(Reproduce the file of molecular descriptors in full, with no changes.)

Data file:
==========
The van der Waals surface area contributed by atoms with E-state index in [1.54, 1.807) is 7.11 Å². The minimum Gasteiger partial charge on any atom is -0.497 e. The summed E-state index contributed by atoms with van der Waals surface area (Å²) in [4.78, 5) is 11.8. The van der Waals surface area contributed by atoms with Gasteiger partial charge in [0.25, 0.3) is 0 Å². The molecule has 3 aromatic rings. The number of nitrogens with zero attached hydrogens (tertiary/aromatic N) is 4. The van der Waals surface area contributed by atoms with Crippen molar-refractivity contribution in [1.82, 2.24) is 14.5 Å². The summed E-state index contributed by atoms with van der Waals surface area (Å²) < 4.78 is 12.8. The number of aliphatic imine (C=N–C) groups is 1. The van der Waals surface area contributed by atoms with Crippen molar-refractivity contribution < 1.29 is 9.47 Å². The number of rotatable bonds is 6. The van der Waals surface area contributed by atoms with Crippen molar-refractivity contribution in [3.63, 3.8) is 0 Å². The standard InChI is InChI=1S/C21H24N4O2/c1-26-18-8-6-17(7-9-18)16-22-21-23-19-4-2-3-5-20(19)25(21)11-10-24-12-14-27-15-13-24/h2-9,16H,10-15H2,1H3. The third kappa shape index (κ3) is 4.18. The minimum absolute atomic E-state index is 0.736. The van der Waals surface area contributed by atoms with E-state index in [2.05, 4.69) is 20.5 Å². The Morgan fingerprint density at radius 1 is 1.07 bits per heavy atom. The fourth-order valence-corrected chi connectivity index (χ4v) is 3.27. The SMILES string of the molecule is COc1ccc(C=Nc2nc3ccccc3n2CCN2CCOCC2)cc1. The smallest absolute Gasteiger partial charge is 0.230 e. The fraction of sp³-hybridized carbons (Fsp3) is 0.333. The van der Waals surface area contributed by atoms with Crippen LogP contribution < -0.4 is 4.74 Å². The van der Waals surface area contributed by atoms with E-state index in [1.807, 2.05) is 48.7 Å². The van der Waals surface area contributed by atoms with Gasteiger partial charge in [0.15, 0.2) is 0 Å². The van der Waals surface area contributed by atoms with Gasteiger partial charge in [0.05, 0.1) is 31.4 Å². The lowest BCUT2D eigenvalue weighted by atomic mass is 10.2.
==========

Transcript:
The van der Waals surface area contributed by atoms with E-state index in [1.54, 1.807) is 7.11 Å². The minimum Gasteiger partial charge on any atom is -0.497 e. The summed E-state index contributed by atoms with van der Waals surface area (Å²) in [4.78, 5) is 11.8. The van der Waals surface area contributed by atoms with Gasteiger partial charge in [0.25, 0.3) is 0 Å². The molecule has 3 aromatic rings. The number of nitrogens with zero attached hydrogens (tertiary/aromatic N) is 4. The van der Waals surface area contributed by atoms with Crippen molar-refractivity contribution in [1.82, 2.24) is 14.5 Å². The summed E-state index contributed by atoms with van der Waals surface area (Å²) < 4.78 is 12.8. The number of aliphatic imine (C=N–C) groups is 1. The van der Waals surface area contributed by atoms with Crippen molar-refractivity contribution < 1.29 is 9.47 Å². The number of rotatable bonds is 6. The van der Waals surface area contributed by atoms with Crippen molar-refractivity contribution in [3.63, 3.8) is 0 Å². The standard InChI is InChI=1S/C21H24N4O2/c1-26-18-8-6-17(7-9-18)16-22-21-23-19-4-2-3-5-20(19)25(21)11-10-24-12-14-27-15-13-24/h2-9,16H,10-15H2,1H3. The third kappa shape index (κ3) is 4.18. The minimum absolute atomic E-state index is 0.736. The van der Waals surface area contributed by atoms with E-state index in [2.05, 4.69) is 20.5 Å². The Morgan fingerprint density at radius 1 is 1.07 bits per heavy atom. The fourth-order valence-corrected chi connectivity index (χ4v) is 3.27. The SMILES string of the molecule is COc1ccc(C=Nc2nc3ccccc3n2CCN2CCOCC2)cc1. The smallest absolute Gasteiger partial charge is 0.230 e. The fraction of sp³-hybridized carbons (Fsp3) is 0.333. The van der Waals surface area contributed by atoms with Crippen LogP contribution < -0.4 is 4.74 Å². The van der Waals surface area contributed by atoms with E-state index in [1.807, 2.05) is 48.7 Å². The van der Waals surface area contributed by atoms with Gasteiger partial charge in [0.15, 0.2) is 0 Å². The van der Waals surface area contributed by atoms with Gasteiger partial charge in [0.05, 0.1) is 31.4 Å². The lowest BCUT2D eigenvalue weighted by atomic mass is 10.2.